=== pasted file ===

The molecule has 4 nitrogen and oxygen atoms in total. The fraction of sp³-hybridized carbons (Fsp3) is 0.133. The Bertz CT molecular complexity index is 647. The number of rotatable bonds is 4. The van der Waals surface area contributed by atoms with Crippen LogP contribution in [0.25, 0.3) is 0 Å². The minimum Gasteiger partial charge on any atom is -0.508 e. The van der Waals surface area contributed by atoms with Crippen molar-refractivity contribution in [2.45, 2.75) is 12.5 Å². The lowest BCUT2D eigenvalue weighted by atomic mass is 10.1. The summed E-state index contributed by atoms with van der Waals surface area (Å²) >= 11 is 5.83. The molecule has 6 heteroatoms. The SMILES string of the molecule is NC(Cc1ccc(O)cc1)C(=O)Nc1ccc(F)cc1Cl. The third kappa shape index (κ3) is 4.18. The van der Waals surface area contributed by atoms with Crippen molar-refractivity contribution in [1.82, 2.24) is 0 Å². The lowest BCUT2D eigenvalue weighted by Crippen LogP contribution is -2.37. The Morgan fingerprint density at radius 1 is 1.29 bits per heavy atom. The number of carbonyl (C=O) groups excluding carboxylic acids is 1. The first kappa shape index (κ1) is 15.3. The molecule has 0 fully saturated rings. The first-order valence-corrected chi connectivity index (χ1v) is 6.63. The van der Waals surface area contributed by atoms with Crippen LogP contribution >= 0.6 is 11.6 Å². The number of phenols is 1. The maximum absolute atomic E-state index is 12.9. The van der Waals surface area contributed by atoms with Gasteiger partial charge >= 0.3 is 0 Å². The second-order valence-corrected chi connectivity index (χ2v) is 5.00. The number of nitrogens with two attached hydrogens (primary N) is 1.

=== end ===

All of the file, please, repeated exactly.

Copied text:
The molecule has 4 nitrogen and oxygen atoms in total. The fraction of sp³-hybridized carbons (Fsp3) is 0.133. The Bertz CT molecular complexity index is 647. The number of rotatable bonds is 4. The van der Waals surface area contributed by atoms with Crippen LogP contribution in [0.25, 0.3) is 0 Å². The minimum Gasteiger partial charge on any atom is -0.508 e. The van der Waals surface area contributed by atoms with Crippen molar-refractivity contribution in [2.45, 2.75) is 12.5 Å². The lowest BCUT2D eigenvalue weighted by atomic mass is 10.1. The summed E-state index contributed by atoms with van der Waals surface area (Å²) >= 11 is 5.83. The molecule has 6 heteroatoms. The SMILES string of the molecule is NC(Cc1ccc(O)cc1)C(=O)Nc1ccc(F)cc1Cl. The third kappa shape index (κ3) is 4.18. The van der Waals surface area contributed by atoms with Crippen molar-refractivity contribution in [1.82, 2.24) is 0 Å². The lowest BCUT2D eigenvalue weighted by Crippen LogP contribution is -2.37. The Morgan fingerprint density at radius 1 is 1.29 bits per heavy atom. The number of carbonyl (C=O) groups excluding carboxylic acids is 1. The first kappa shape index (κ1) is 15.3. The molecule has 0 fully saturated rings. The first-order valence-corrected chi connectivity index (χ1v) is 6.63. The van der Waals surface area contributed by atoms with Crippen LogP contribution >= 0.6 is 11.6 Å². The number of phenols is 1. The maximum absolute atomic E-state index is 12.9. The van der Waals surface area contributed by atoms with Gasteiger partial charge >= 0.3 is 0 Å². The second-order valence-corrected chi connectivity index (χ2v) is 5.00. The number of nitrogens with two attached hydrogens (primary N) is 1.